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Donald hoped the Work Programme would help him, but he soon became disillusioned. This is how he experienced the two-year mandatory programme.
Until recently I’d worked all my adult life, 29 years as a bus driver. If you’d told me 10 years ago that I’d end up losing my home and my job, I wouldn’t have believed you. But following an accident and a heart attack (which meant I no longer had my driving licence), that’s exactly what happened.
At first, being unemployed seemed like a temporary state of affairs. But after just nine months, my advisor at the Jobcentre Plus office told me that I was being put on the Ingeus Work Programme. At the time, those words didn’t mean much to me; that was to change.
My advisor told me that I would have great career opportunities – an 80 per cent chance of employment. They sounded like great odds! At last: the help I needed. She opened a drawer and showed me a congratulations card. It could soon be mine, she said.
She also read me some of the fine print; the duration of the programme was two years and they were mandatory. An alarm bell sounded – but only distantly.
For this was the start of something. I was enthusiastic about the whole “life-changing experience”, as my advisor put it. At my first appointment I was given lots of encouragement: they would train me up, give me support, and help me with my people skills and everything else I needed to move on.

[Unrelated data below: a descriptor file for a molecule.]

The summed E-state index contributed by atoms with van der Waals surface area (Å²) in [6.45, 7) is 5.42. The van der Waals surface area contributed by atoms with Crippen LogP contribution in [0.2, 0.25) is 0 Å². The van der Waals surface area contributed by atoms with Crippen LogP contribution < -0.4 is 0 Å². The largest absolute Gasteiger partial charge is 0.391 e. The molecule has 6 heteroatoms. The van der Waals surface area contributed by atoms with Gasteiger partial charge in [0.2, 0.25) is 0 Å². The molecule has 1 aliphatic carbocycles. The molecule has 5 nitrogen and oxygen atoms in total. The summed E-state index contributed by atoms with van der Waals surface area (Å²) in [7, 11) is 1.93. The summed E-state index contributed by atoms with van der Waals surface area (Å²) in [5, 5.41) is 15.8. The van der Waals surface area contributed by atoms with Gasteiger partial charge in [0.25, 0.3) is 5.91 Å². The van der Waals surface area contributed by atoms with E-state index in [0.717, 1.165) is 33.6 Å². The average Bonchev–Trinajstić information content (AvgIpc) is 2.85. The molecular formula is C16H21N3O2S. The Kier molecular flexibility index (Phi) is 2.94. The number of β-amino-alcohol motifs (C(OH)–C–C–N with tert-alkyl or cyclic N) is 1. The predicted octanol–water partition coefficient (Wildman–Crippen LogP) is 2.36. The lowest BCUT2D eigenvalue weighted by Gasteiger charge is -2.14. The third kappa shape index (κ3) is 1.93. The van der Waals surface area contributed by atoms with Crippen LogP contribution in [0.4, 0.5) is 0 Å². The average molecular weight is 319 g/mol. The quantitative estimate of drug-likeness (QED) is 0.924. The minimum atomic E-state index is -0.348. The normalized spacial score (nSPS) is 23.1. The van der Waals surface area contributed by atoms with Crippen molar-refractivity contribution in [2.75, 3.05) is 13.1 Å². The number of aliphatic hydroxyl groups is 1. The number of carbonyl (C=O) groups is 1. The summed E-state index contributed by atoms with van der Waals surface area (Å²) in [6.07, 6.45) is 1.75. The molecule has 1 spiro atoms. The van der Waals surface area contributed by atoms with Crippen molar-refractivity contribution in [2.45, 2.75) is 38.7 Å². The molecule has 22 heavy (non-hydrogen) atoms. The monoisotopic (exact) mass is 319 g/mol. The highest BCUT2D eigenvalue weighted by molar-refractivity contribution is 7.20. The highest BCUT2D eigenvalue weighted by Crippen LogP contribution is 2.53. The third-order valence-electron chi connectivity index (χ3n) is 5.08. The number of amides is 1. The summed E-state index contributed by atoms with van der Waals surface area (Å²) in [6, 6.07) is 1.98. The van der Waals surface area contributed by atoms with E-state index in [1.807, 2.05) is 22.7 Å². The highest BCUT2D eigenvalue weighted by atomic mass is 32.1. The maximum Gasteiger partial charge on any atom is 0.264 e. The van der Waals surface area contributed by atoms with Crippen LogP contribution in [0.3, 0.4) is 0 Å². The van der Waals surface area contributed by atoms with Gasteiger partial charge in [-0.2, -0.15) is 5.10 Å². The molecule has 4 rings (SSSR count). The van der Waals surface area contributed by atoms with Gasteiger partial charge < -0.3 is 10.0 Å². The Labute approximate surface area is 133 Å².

My first weeks were a shock to the system. Supposedly, I would be in employment within six months. But there was more stick here than carrot; it was made clear to me that if I missed any appointments without good reason, I would automatically be sanctioned.
Quickly, my enthusiasm turned to anxiety and despair. I felt like this was about hitting targets to get individuals of all ages into any employment, whatever their experience or attributes.
The sheer volume of people arriving in the building staggered me. They crowded into the brightly strip-lit room, some huddled on cheap plastic chairs with anxiety etched on their faces; others were forced to stand while they waited to see the advisors. Free tea or coffee from the vending machines didn’t really cut it.
The overall sense, from clients and advisors, was of being overwhelmed. Advisors sat elbow-to-elbow, discussing what were once private and confidential matters that could have a profound effect on people’s lives in an open office to be heard by all. What’s more, most of the advisors I saw did not seem understanding or empathetic.
My second advisor thought I should go for an interview at the Student Loans Company. At the interview, I was the oldest person there by decades. I passed all the practical and theory tests but I had no experience of call centres, and I didn’t want the three-month contract that was on offer: the time it would take me to get back on to benefits was not worth thinking about... We came to a mutual agreement that it was not the right job for me. I went back to give my advisor the less-than-good news. The congratulations card stayed in the drawer.